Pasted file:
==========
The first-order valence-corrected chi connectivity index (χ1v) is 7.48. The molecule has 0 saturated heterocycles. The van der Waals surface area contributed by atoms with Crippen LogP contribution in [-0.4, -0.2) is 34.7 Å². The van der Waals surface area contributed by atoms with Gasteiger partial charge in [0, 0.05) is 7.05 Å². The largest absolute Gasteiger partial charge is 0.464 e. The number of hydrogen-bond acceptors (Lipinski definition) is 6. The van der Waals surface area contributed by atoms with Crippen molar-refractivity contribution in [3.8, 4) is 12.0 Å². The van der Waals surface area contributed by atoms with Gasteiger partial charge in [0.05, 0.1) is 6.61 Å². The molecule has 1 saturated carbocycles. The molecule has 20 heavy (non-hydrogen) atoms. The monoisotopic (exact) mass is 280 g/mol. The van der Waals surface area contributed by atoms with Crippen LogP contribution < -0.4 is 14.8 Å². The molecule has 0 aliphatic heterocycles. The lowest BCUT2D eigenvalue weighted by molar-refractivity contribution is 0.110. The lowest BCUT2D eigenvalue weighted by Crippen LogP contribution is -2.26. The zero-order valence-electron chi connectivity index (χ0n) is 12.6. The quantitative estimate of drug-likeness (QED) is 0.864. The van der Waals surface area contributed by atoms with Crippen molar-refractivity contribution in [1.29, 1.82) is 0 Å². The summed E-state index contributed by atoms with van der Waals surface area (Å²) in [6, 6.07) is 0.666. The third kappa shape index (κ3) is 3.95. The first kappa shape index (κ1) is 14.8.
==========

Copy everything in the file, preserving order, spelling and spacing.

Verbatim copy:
The first-order valence-corrected chi connectivity index (χ1v) is 7.48. The molecule has 0 saturated heterocycles. The van der Waals surface area contributed by atoms with Crippen LogP contribution in [-0.4, -0.2) is 34.7 Å². The van der Waals surface area contributed by atoms with Gasteiger partial charge in [0, 0.05) is 7.05 Å². The largest absolute Gasteiger partial charge is 0.464 e. The number of hydrogen-bond acceptors (Lipinski definition) is 6. The van der Waals surface area contributed by atoms with Crippen molar-refractivity contribution in [3.8, 4) is 12.0 Å². The van der Waals surface area contributed by atoms with Gasteiger partial charge in [0.05, 0.1) is 6.61 Å². The molecule has 1 saturated carbocycles. The molecule has 20 heavy (non-hydrogen) atoms. The monoisotopic (exact) mass is 280 g/mol. The van der Waals surface area contributed by atoms with Crippen LogP contribution < -0.4 is 14.8 Å². The molecule has 0 aliphatic heterocycles. The lowest BCUT2D eigenvalue weighted by molar-refractivity contribution is 0.110. The lowest BCUT2D eigenvalue weighted by Crippen LogP contribution is -2.26. The zero-order valence-electron chi connectivity index (χ0n) is 12.6. The quantitative estimate of drug-likeness (QED) is 0.864. The van der Waals surface area contributed by atoms with Crippen molar-refractivity contribution in [1.29, 1.82) is 0 Å². The summed E-state index contributed by atoms with van der Waals surface area (Å²) in [6, 6.07) is 0.666. The third kappa shape index (κ3) is 3.95. The first kappa shape index (κ1) is 14.8.